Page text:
Torrent River: A Salmon Success Story

Torrent River, located in Hawke's Bay, Ingornachoix Bay on the island's Great Northern Peninsula, is the site of one of the region's most successful salmon enhancement projects in Newfoundland and Labrador.

Salmon stocking at Western Brook Arm

Stocking

Since salmon return to their river of birth, the answer to this challenge was an Adult Salmon-Stocking Program in the upper tributaries of the Torrent River. After extensive evaluation, Western Arm Brook, a healthy salmon river 80 km north of the Torrent River, was chosen as the donor stream.

From 1972-1976, DFO annually transferred 50 to 300 adult salmon by helicopter from Western Arm Brook into a good spawning habitat upstream from the fishway. As well, the recreational salmon fishery was closed on Torrent River from 1976 to 1977, and in 1980 and 1984.

The Adult Salmon-Stocking Program was a success.  Salmon born above the falls in Torrent River returned to the upper reaches of the river to spawn and a healthy, viable salmon population was created. The salmon count at the fishway increased from 58 fish in 1971 to a high of 7,000 in 1996 and has remained at approximately 4,000 salmon in the years since.

Atlantic Salmon - life cycle

Most adult Atlantic salmon in Newfoundland and Labrador return to their birth river and spawn for the first time after one year at sea. These are called 'grilse'. Most 'large salmon' in Newfoundland and Labrador are repeat spawning 'grilse'.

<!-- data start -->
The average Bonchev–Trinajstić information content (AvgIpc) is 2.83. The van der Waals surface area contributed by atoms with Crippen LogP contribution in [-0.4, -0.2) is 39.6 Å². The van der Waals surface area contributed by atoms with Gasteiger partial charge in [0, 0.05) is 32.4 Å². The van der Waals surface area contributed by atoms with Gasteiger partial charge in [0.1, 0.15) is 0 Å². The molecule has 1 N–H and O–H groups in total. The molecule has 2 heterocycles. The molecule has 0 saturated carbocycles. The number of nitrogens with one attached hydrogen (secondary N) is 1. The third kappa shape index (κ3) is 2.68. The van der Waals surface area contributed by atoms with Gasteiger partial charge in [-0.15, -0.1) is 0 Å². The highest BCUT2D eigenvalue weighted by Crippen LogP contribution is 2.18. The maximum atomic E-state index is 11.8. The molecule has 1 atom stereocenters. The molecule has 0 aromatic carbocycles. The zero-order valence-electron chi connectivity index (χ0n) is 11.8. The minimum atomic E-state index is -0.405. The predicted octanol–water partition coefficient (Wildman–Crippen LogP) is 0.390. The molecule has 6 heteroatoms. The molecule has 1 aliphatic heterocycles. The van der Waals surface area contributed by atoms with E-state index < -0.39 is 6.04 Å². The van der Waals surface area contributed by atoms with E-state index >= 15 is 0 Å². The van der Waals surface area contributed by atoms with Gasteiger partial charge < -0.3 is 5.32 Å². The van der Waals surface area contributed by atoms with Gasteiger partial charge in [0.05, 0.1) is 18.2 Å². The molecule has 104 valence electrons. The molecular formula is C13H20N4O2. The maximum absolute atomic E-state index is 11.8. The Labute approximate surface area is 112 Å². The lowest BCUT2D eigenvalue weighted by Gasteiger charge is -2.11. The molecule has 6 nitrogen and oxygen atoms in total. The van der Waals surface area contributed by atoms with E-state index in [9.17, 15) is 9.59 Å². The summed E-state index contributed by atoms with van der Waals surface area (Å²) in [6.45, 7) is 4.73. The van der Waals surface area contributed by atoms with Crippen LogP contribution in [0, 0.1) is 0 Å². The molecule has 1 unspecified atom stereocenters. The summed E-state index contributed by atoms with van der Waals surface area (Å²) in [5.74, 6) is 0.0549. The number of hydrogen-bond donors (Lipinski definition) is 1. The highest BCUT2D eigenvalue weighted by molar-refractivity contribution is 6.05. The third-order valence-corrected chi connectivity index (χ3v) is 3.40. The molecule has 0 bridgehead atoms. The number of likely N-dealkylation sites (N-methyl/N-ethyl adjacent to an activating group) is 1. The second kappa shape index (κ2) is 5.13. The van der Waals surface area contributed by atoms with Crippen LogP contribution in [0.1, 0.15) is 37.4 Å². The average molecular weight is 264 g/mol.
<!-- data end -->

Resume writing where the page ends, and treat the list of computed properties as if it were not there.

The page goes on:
Atlantic salmon spawn in shallow gravel-bottomed streams during the fall. The female first makes a nest using her tail to force water to displace the gravel. The female deposits her eggs as the male fertilizes them. The female covers the fertilized eggs with gravel, forming a mound known as a 'redd'. Over the winter months the eggs slowly develop, hatching in the spring. Once the yolk sac is depleted, young salmon emerge from the gravel and begin to feed.

After 3-4 years in the river, the young salmon, now called 'smolt', move downstream to salt water.

It is important to continue to protect and conserve the habitat of Atlantic salmon and other fish species found within Torrent River. The Fisheries Act prohibits the harmful alteration, disruption or destruction of fish habitat without authorization from Fisheries and Oceans Canada. The Habitat Management Division of Fisheries and Oceans Canada has developed a series of fact sheets describing habitat protection measures and procedures to follow when proposing developments in or near streams such as Torrent River and its many tributaries, for Newfoundland and Labrador. By following these guidelines, developers and the public can help ensure the continued protection of fish habitat.

Female salmon making a nest in the gravel, using her tail
Eggs deposited by the female salmon before being covered with gravel
Just-hatched fish are called alevins, and still have a yolk sac attached to their bodies
Once they begin to swim freely (three to six weeks after hatching) they are called fry

History